Test & Inspection / NDT
NDT - Weld Process Monitoring

Weld Process Monitoring

If it were not for the wide need for welding, the demand for nondestructive evaluation would be greatly reduced.

August 6, 2013
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Versatility, portability, flexibility and low cost are key reasons why the arc welding process is widely used. Due to the various ways that this technique is applied in industries and architectural structures, it is crucial that weld integrity is maintained and that strict standards and quality are enforced. Welding and nondestructive evaluation (NDE) go hand in hand, and welding techniques would not be acceptable if there were no way to evaluate the resulting welds without destroying them. At the same time, if it were not for the wide need for welding, the demand for NDE would be greatly reduced.

Defects usually are classified into two categories: major flaws that can cause failure and minor variances that have no effect on the manufactured part. Today’s manufacturers are constantly managing material costs, yield, efficiency and quality to improve profitability, acquire and retain clients and mitigate liability costs. The costs of shipping defective product are difficult to quantify. However, the risks and costs associated with repairs, loss of customers, or subsequent legal action are potentially huge—they are the main impetus for installing NDT equipment in the first place.

Whether arc welding is used in the building of aircraft, building structures, or ships, the purpose of weld process monitoring is to make sure that the process of quality control/quality assurance (QC/QA) is carried out. Weld process monitoring is a real time QC/QA method of testing to check for defects or poor quality work, signaling any work that does not meet user defined control limits either arbitrarily defined or by codes, standards or specifications. The control limits can also be determined by established business rules and economic metrics that are tied directly to the production process. 

The beauty of real time monitoring is the availability of information that is captured and summarized for the operator, production and quality personnel. This feedback allows one to define a set of parameters within a tight specification window. However, it is also not enough to simply monitor. A user must collect data and then mine the data when events occur to establish the cause and effect relationship. The cause and effect relationship can then be turned into a QA method to reduce the likelihood of the event occurring again.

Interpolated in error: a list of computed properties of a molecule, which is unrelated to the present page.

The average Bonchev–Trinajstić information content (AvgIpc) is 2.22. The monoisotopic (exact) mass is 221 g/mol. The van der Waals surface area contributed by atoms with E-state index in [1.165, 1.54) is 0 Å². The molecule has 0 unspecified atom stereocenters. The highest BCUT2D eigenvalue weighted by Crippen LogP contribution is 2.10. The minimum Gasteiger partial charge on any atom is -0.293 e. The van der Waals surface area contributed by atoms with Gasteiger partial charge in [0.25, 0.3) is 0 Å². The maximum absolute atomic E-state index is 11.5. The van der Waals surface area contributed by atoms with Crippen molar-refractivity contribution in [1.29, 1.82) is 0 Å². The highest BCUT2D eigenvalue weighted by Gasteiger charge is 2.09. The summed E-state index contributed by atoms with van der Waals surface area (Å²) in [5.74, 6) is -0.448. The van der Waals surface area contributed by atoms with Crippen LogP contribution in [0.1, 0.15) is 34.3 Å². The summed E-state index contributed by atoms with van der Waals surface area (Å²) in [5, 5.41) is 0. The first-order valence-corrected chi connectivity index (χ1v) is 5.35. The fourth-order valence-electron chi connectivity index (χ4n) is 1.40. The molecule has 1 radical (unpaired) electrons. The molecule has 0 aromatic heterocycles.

Weld process monitoring historian also builds traceability so that each part has its own defined weld signature, which can be turned as part of the QA report. Last but not least, the collected information is a valuable source of knowledge that can be used to move new employees up the learning curve much quicker. A few of my clients aptly put it this way: “We need to capture the tacit knowledge of experience so that when they retire, the weld procedure can be easily transferred. Weld and process monitoring allows us to normalize the employees. By following a defined weld procedure and routine, we can reduce the variance in production yield.”

In the following section, several options for weld process monitoring are mentioned. These are techniques which have come into the market in the past two to three years. There isn’t one system to fit all client needs. In a lot of cases, more than one type of system is ideal since they look for different things. The common thread between these techniques is the underlying principle of a simple visual display for the operator with an intuitive back end monitoring package. The visual display is there for the operator to see and quickly process what is happening and take corrective action. 

Infrared systems and the associated software are sophisticated enough to monitor the thermal characteristics of the weld in real time. This type of system monitors the thermal properties of the heat signature to help a company understand what is happening at the weld. The beauty of this system is the visual of the welded thermal field as shown on the bottom section of Figure 3. The bright yellow zones are the hottest parts of the weld and trend to an orange/red color in the cooler regions. The image is an example of lack of penetration which was not detected by conventional NDE methods. The disturbance in the thermal field was easily picked up as the trend line passed the control limit. An alert was generated in real time and the data collected.